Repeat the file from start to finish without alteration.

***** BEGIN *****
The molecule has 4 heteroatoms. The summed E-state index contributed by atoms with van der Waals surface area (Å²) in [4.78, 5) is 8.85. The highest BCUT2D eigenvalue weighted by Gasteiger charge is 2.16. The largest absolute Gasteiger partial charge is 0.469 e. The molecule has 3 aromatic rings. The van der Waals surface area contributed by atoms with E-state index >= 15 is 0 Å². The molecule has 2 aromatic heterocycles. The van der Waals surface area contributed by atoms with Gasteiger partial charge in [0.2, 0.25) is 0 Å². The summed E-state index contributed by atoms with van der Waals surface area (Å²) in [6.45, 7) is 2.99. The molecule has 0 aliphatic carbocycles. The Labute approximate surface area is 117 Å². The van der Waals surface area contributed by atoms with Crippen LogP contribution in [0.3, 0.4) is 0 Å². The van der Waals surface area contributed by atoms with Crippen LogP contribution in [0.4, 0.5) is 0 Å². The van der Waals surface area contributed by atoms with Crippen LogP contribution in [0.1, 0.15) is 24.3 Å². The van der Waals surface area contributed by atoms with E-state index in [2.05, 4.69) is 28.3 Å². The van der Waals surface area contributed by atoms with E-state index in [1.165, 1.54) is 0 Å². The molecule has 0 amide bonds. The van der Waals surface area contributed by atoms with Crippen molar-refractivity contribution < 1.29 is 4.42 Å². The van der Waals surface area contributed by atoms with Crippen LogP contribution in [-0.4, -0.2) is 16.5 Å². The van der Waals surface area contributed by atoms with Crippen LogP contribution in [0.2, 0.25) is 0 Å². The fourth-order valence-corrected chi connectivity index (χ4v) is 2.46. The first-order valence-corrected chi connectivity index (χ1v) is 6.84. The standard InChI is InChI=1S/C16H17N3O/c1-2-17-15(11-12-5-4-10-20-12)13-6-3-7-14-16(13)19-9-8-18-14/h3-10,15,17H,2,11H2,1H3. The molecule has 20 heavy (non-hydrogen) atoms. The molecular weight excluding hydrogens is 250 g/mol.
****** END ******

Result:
The molecule has 4 heteroatoms. The summed E-state index contributed by atoms with van der Waals surface area (Å²) in [4.78, 5) is 8.85. The highest BCUT2D eigenvalue weighted by Gasteiger charge is 2.16. The largest absolute Gasteiger partial charge is 0.469 e. The molecule has 3 aromatic rings. The van der Waals surface area contributed by atoms with E-state index >= 15 is 0 Å². The molecule has 2 aromatic heterocycles. The van der Waals surface area contributed by atoms with Gasteiger partial charge in [0.2, 0.25) is 0 Å². The summed E-state index contributed by atoms with van der Waals surface area (Å²) in [6.45, 7) is 2.99. The molecule has 0 aliphatic carbocycles. The Labute approximate surface area is 117 Å². The van der Waals surface area contributed by atoms with Crippen LogP contribution in [0.3, 0.4) is 0 Å². The van der Waals surface area contributed by atoms with Crippen LogP contribution in [0.4, 0.5) is 0 Å². The van der Waals surface area contributed by atoms with Crippen LogP contribution in [0.1, 0.15) is 24.3 Å². The van der Waals surface area contributed by atoms with E-state index in [2.05, 4.69) is 28.3 Å². The van der Waals surface area contributed by atoms with E-state index in [1.165, 1.54) is 0 Å². The molecule has 0 amide bonds. The van der Waals surface area contributed by atoms with Crippen molar-refractivity contribution < 1.29 is 4.42 Å². The van der Waals surface area contributed by atoms with Crippen LogP contribution in [-0.4, -0.2) is 16.5 Å². The van der Waals surface area contributed by atoms with Crippen LogP contribution in [0.2, 0.25) is 0 Å². The fourth-order valence-corrected chi connectivity index (χ4v) is 2.46. The first-order valence-corrected chi connectivity index (χ1v) is 6.84. The standard InChI is InChI=1S/C16H17N3O/c1-2-17-15(11-12-5-4-10-20-12)13-6-3-7-14-16(13)19-9-8-18-14/h3-10,15,17H,2,11H2,1H3. The molecule has 20 heavy (non-hydrogen) atoms. The molecular weight excluding hydrogens is 250 g/mol.